Court of Appeal lifts suspension of Finance Act 2023

Finance Bill

President William Ruto signing the Finance Bill, 2023 to law at State House, Nairobi on June 26. 

Photo credit: File I Nation Media Group

What you need to know:

  • A three-judge bench of the Court of Appeal lifted the suspension placed on 30 June, pending the determination of an appeal filed by Prof Ndung'u.

The Court of Appeal has overturned an order made last month suspending the implementation of the 2023 Finance Act after Treasury CS Prof Njuguna Ndung'u argued that the government was losing half a billion shillings a day as a result of the freeze.

A three-judge bench of the Court of Appeal lifted the suspension placed on 30 June, pending the determination of an appeal filed by Prof Ndung'u.

The CS moved to the Court of Appeal through Attorney-General Justin Muturi, arguing that the government would lose about Sh211 billion in the current financial year.

Prof Ndung'u said the freeze will make it difficult for the Kenya Kwanza administration to implement the 2023/24 budget as planned and some projects will have to be suspended if the government is not allowed to raise revenue as proposed in the bill.

Justices Mohammed Warsame, Kathurima M'Inoti and Hellen Omondi ruled that the Finance Bill has a life of 90 days, after which the next budget cycle will be set in motion.

"We have no doubt that the Finance Act and the Appropriation Act are interdependent. While the former provides for the generation of resources, the latter provides for expenditure. There can be no expenditure where the mode of generation of funds has not been provided for," the judges said.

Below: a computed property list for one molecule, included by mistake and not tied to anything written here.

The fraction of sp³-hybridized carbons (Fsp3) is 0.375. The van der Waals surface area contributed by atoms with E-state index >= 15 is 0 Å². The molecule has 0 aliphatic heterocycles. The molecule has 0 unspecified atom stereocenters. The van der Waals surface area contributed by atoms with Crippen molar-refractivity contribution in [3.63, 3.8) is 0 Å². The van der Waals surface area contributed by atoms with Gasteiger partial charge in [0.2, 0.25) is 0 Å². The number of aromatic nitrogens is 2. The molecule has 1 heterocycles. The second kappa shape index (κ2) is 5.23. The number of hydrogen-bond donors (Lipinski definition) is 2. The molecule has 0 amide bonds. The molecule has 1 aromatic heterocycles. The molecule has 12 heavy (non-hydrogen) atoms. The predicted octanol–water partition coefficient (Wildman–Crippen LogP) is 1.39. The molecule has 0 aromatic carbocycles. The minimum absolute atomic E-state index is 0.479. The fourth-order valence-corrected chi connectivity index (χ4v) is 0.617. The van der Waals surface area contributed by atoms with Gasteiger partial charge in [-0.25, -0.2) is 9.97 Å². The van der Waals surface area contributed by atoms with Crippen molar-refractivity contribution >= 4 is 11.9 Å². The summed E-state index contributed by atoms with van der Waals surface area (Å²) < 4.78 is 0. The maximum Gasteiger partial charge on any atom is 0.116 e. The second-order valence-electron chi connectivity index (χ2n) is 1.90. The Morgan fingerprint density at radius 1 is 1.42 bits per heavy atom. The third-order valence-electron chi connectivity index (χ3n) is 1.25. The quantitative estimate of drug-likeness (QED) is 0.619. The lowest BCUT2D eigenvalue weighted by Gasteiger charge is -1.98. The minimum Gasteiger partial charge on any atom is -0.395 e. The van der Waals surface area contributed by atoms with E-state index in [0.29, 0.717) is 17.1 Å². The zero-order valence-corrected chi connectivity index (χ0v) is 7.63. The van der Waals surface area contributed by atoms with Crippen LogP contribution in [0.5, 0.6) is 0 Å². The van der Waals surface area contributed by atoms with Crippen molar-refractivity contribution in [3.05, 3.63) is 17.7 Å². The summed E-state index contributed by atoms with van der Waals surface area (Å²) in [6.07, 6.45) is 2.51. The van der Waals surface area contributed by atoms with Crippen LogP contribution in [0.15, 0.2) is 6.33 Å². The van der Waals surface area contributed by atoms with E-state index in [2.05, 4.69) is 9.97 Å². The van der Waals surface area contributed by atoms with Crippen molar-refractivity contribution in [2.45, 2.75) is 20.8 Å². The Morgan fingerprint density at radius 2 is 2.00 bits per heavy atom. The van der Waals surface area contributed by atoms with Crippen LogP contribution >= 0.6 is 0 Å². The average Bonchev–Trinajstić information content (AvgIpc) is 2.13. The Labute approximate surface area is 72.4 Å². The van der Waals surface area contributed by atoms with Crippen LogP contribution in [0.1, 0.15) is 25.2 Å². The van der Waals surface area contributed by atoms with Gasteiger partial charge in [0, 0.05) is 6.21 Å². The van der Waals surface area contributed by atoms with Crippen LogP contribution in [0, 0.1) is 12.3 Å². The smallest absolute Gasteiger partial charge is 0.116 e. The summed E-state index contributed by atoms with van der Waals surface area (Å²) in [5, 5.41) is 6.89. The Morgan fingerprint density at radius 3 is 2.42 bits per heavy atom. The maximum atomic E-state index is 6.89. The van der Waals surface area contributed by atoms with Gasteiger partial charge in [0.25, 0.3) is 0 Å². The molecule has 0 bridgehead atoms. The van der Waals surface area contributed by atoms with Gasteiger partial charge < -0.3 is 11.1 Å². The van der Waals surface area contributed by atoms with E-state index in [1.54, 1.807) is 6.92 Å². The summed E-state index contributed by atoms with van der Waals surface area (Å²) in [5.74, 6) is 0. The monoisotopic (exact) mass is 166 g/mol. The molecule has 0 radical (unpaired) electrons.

The judges said Prof Ndung'u had estimated that Sh211 billion would be generated at an average daily rate of Sh500 million.

"Although the actual figures are disputed, it is certain that revenue was to be collected with the operationalisation of the Act," the judges said.
 Prof Ndung'u had urged the court to set aside the order, which was extended by the High Court on July 10, arguing that the government needed to borrow to bridge the gap in order to operate.

Prof Ndung'u said in an affidavit, "Since there are no savings provisions in the Finance Act, 2023, the repealed provisions of the Finance Act, 2022, have the effect of affecting revenue collection, resulting in disruption of services for already budgeted revenue."

In the ruling, the three judges said taxation is a continuous and annual mechanism and members of the public can get a refund of overpaid taxes and levies in subsequent tax payments.

Secondly, the judges said that since the petitions challenged both the entire law and the specific provisions, the court could consider suspending the specific provisions whose implementation has an irreversible effect and cannot be refunded.

"This is in contrast to a blanket suspension of the law. Thirdly, the Appropriation Act, which was enacted on the back of the Finance Act, is in force and is not under constitutional challenge. Finally, had the trial judge considered the substantial and irreversible public interest in the matter, the court would have hesitated to suspend the entire Act," the judges said.